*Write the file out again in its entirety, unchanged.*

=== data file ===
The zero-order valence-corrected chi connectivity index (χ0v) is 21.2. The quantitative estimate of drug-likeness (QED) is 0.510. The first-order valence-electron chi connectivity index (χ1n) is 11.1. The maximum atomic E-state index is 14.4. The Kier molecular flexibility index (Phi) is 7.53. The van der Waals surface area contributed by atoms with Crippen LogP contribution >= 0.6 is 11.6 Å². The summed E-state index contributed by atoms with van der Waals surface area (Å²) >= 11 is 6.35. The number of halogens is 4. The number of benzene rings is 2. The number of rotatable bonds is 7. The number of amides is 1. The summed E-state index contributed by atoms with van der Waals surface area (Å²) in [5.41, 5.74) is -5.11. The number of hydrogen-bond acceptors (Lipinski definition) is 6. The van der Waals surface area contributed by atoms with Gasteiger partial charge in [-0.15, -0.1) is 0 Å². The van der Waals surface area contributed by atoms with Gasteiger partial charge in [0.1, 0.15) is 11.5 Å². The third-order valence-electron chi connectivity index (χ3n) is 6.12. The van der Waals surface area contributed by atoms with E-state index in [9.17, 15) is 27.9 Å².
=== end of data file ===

The zero-order valence-corrected chi connectivity index (χ0v) is 21.2. The quantitative estimate of drug-likeness (QED) is 0.510. The first-order valence-electron chi connectivity index (χ1n) is 11.1. The maximum atomic E-state index is 14.4. The Kier molecular flexibility index (Phi) is 7.53. The van der Waals surface area contributed by atoms with Crippen LogP contribution >= 0.6 is 11.6 Å². The summed E-state index contributed by atoms with van der Waals surface area (Å²) >= 11 is 6.35. The number of halogens is 4. The number of benzene rings is 2. The number of rotatable bonds is 7. The number of amides is 1. The summed E-state index contributed by atoms with van der Waals surface area (Å²) in [5.41, 5.74) is -5.11. The number of hydrogen-bond acceptors (Lipinski definition) is 6. The van der Waals surface area contributed by atoms with Gasteiger partial charge in [-0.15, -0.1) is 0 Å². The van der Waals surface area contributed by atoms with Gasteiger partial charge in [0.1, 0.15) is 11.5 Å². The third-order valence-electron chi connectivity index (χ3n) is 6.12. The van der Waals surface area contributed by atoms with E-state index in [9.17, 15) is 27.9 Å².